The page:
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5 reasons Black Friday creeps me out


Call me a hypocrite, but Harriet and I did go out last Friday. While visiting my dad, The Chester, we ventured out to Hobby Lobby in Greer, SC, mid-morning. Christian music played in the background, giving the store a civilized ambiance while customers browsed through holiday niceties, manger scenes, crosses, and other seasonal fare. Harriet bought a 2016 calendar with her 40% off coupon. There weren't any fist-fights or tussles or riots, like the one is a stylish boutique, pictured above. I walked for twenty minutes. logging 2,500 steps.

Black Friday creeps me out. We fought the crowds and wrestled over more expensive sale items a number of years ago but gave it up for Lent soon after. And, it's not just the dark depraved nature of human kind that brought us to that decision. The whole thing creeps me out because of what it's become. Suddenly, Black Friday is the epi-center of The Secular City that liberal theologian Harvey Cox predicted way back in 1965. It is mobility an anonymity in spades. Five distinct black marks make it a creep- out zone for me.

1. The obvious black mark is that it plays on the depraved nature of man.

Classic liberalism affirms that mankind is good and is getting better. Of course,

you can Google "Black Friday fights" and see how greed and envy and

self-absorption characterizes our species. Lower prices, limited supplies, long

lines, and the native competiveness that beats in the human heart are

maximized in the build up to Black Friday. Advertisers play on the dark side,

and create an environment that ignites our worst instincts. All the stuff about

love and acceptance and tolerance and kindness and peace are lost in the

consumer culture of good deals.

2. Black Friday is suddenly the beginning of the Christ season.

As a traditional Christian, the Christmastide season has always begun on the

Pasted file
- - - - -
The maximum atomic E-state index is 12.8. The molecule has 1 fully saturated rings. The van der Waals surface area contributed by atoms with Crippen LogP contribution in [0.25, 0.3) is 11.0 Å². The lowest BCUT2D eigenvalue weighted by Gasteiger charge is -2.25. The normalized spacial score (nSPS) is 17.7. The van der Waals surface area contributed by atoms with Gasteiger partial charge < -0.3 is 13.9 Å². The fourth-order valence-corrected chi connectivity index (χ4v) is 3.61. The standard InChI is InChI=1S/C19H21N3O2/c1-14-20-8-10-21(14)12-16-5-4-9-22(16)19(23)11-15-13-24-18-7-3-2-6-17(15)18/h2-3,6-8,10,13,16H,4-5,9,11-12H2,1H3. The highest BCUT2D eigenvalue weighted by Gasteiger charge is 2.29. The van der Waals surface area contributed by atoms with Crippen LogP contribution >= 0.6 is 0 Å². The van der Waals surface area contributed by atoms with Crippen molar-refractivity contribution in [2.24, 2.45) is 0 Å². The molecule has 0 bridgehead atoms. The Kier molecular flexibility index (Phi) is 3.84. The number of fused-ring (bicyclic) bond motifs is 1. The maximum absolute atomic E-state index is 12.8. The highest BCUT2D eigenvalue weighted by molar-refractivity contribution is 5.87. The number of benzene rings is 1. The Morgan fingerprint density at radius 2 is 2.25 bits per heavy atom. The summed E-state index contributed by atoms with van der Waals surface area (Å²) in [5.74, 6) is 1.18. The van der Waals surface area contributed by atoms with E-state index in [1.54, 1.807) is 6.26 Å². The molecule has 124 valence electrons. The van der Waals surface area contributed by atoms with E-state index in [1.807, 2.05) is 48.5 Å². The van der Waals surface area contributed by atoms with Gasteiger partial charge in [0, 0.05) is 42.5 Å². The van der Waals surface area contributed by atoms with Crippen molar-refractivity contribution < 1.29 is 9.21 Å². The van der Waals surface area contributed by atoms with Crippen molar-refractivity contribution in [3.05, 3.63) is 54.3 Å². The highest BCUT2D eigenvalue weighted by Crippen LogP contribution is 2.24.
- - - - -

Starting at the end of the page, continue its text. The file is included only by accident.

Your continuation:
first Sunday of Advent. With Black Friday as the make-it-or-break-it sales day

for most retail business our Christmas celebration is now fast-forwarded a

couple of days and is now defined by consumerism and not spirituality. There's

just something obscene about Christmas decorations out in the open before

Halloween, the set-up for Black Friday.

3. Thanksgiving has been blurred by Black Friday commercialism.

Of course, Thanksgiving all the time is the biblical standard. But, in the United

States, we've observed Thanksgiving on the fourth Thursday in November

since 1941 as a national day of thanks and prayer. Originally, Black Friday

happened on the day after Thanksgiving. But, in recent years the competitive

nature of retail marketing and sales has moved the beginning of Black Friday

to Thanksgiving Day. While some retailers close on Thanksgiving Day, most are

open for business and advertise their greatest sales bargains late Thanksgiving

Day. So, the lines start forming, people camp at the entrances to many retail

establishments, and Thanksgiving Day is shoved into the background.

4. Black Friday isn't always such a great deal.

OK, we all want to save money on the big tickets items. As a result, Black

Friday deals are offered at what appears to be record low pricing. However,

college Marketing 101 taught me about loss-leaders and the many ways these

low prices lure the spending of impulse purchases beyond the advertised

pricing bonanza. Yes, there's one born every minute, and someone has said

that there's no such thing as a free lunch. In the greater scheme of things,

Black Friday isn't always such a great deal.

5. There's a values inversion in the Black Friday hype.

Suddenly you're un-American if you don't participate in Black Friday. Yes, there

are a good many grouchy people like me who don't prefer the crass

commercialism, huge crowds, and greed of such a giant sales day. Today, these

people, including me, are viewed as negative, intolerant, often religious

fanatics who would rather spend a nice quiet day at home rather than join the

mania of crowds vying for those large ticket items that draw so many to the

mall and large retailers.

Then, there's the football weekend. And, what red-blooded American male would rather spend Black Friday shopping when you can be preparing for Grudge Saturday college football. I mean, let's get the values thing down to the basics.

Seriously, though, there's this conforming to the world thing too. And, there's much more to this life than a good deal. You know, like time with the family, genuine moments of gratitude, and anticipating the joys of the season.

For whatever it's worth.


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